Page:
Tuesday, March 10, 2009

One Touch of Venus (Library): Odyssey of an Imprint Part 2

The story so far: In One Touch of Venus (Library): Odyssey of an Imprint, Part I we find Grove Press publisher Barney Rosset on the ropes, desperate for money, and, in a deal with his paperbacks distributor, Kable News, establishing Venus Library. Venus Library flounders, Kable News' chief John Hayes seizes the imprint from Rosset, it becomes Venus Books, loses a a small fortune, and Hayes seeks a way out.

Enter Maurice Girodias.
John Hayes, who had been distributing Olympia Press - New York through his Kable News, was obviously aware of Girodias' troubles; he'd lost OP-NY for distribution when it entered bankruptcy. He offered to give Girodias Venus Books if he'd just keep it alive to feed Kable's distribution maw. With this distribution contract Girodias established Freeway Press. Apparently contractually obligated to maintain the Venus imprint, Girodias released as Venus-Freeway Press. And, apparently contractually locked by Kable into issuing at least six titles per month  and desperately scrounging for material, Girodias immediately began to reissue, yet again, some Olympia Press - Paris titles as well as many reissues of Olympia Press - New York books, and a host of the most unlikely titles: a paperback edition of Sax Rohmer's [Arthur Sarafield Ward] only work of non-fiction,  The Romance of Sorcery,  a survey of the occult originally published in 1914; seven books in a series entitled K'ing Kung-Fu by Marshall Macao [?Leonard Mears]; two dreary dirty books, Mama Liz Drinks Deep  and Mama Liz Tastes Flesh  anonymously written by Howard Reingold, ostensively part of "The Acid Orgy Trilogy"; An Astrological Guide to Living in the Age of Aquarius; The Office Worker's Manifesto; Pyramid Power; two reprints of novels that originally appeared in the pulp magazine Operator 5 in 1934;  a bio of Mohammad Ali, Ali: Fighter, Poet, Prophet,  and Springtime for Hitler (the title "borrowed" from Mel Brooks' film, The Producers) both co-written by Über-literary agent Andrew Wylie prior to his rise to power.

It had come to this for Maurice Girodias: He holds the dubious honor of being the only porn publisher in history to have his writers organize a strike. Bearing picket signs reading "Give Us Our Dirty Money," and "Pornographers' Kids Need Clothes, Too," in June, 1971 sixteen male and female Olympia Press -  New York scribes demonstrated outside his offices on Park Avenue South under the rubric Dirty Writers Of America. The DWA demanded royalties and was  upset that Girodias, the champion of literary freedom, now had forbidden humor in their books; he now had to issue trash to maintain his contractual commitment to Kable News; and the two hundred dollar check he wrote to Wylie as down payment for Springtime For Hitler, the seventy-third Venus-Freeway release and the last book that Girodias would ever publish,  bounced.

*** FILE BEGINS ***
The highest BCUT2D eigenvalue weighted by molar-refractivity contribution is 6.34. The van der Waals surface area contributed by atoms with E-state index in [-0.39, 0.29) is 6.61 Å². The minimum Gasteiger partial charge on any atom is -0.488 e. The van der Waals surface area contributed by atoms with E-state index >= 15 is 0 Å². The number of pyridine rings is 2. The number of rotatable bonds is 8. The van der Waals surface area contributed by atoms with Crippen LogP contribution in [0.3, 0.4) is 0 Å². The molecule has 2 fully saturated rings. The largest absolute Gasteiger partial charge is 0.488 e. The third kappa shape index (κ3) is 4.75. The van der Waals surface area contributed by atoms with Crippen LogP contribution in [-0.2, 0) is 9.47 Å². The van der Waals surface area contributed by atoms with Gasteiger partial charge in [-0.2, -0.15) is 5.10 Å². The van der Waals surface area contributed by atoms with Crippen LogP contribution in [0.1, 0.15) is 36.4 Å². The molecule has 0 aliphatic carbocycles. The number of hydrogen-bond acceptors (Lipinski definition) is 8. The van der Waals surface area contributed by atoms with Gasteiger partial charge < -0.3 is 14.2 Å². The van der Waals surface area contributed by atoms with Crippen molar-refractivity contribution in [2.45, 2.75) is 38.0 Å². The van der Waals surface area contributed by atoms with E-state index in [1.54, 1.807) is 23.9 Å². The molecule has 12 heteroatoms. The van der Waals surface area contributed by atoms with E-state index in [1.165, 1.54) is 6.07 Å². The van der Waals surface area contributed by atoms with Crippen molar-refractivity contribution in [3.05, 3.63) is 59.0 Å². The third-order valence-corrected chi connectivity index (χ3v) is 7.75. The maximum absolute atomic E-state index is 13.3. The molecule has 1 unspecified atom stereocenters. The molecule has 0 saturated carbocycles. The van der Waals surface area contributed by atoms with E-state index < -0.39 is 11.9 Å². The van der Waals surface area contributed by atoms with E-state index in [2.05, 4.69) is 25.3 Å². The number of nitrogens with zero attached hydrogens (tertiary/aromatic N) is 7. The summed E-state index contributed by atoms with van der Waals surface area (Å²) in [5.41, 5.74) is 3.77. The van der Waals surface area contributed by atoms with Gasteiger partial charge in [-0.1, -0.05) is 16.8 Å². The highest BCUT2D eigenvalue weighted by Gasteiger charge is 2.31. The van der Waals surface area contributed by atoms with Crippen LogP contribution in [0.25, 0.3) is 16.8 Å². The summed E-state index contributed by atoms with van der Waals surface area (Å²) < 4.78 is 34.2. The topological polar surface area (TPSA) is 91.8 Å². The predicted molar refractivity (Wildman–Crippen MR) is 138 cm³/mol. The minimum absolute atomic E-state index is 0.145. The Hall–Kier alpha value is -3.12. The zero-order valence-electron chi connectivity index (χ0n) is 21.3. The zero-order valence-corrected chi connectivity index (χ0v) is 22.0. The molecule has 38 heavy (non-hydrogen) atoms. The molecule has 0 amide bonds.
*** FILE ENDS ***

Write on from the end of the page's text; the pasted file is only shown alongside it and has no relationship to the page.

But in the meantime, Venus-Freeway Press' President Kissinger. (Double-take). No need to re-read the last sentence; you had it right the first time: President Kissinger.

It was a collaborative effort amongst Girodias, acclaimed erotic novelist Marco Vassi, Monroe Rosenthal and Donald Munson, and an as yet unidentified woman. The book's forthcoming release was the subject of a story in the June 12, 1974 issue of the New York Times; the novel was causing no small degree of consternation within the government. It seems that the Justice Department's Immigration and Naturization branch received an anonymous complaint, investigated, and discovered that Girodias had allowed his resident's visa to expire. Girodias was ordered to be deported.

The book itself? Printed and sent to the Kable News warehouse,  the entire shipment vanished within a day of its delivery. John Hayes, owner of Kable News, disingenuously reported to Girodias that he had absolutely no idea what happened to it. There is evidence implying that the complaint to the Justice Department came from Hayes himself, who may have a bad case of the willies: the legal climate vis a vis obscenity had, by 1974, turned distinctly chilly and Hayes no doubt recalled what had happened to Greenleaf Classics when they screwed with the government by publishing a brilliantly conceived and subversive, wild, lavishly and graphically illustrated edition of the U.S. government's Presidential Report of the Commission on Obscenity and Pornography: Greenleaf's publisher and editor went to jail. Hayes also, apparently, objected to certain passages in the book.

I think it fair to assume that the objectionable passages were probably the ones that featured Henry Kissinger "having an affair with a German girl in whose closet he discovers an S.S. uniform. She confesses to him that her brother had been in the Gestapo and in their subsequent sex scene has her wearing the uniform and Henry a frilly French maid's outfit, with him walking around on his hands and knees while she straddles his back and whacks him with a riding crop," as Marco Vassi related in an unpublished autobiographical snippet provided to Olympia Press - NY bibliographer, Patrick J. Kearney; his intimacies with a Radcliffe girl at the Paris Ritz-Carlton, and "a strapping Prussian noblewoman in a Heidelberg inn." John De St Jorre reports that after Kable News refused to distribute the book, Girodias decided to distribute it himself and had friends and staff affix stickers to each copy reflecting the new situation but the book has disappeared off the planet; find a copy, you're an Antiques Roadshow winner.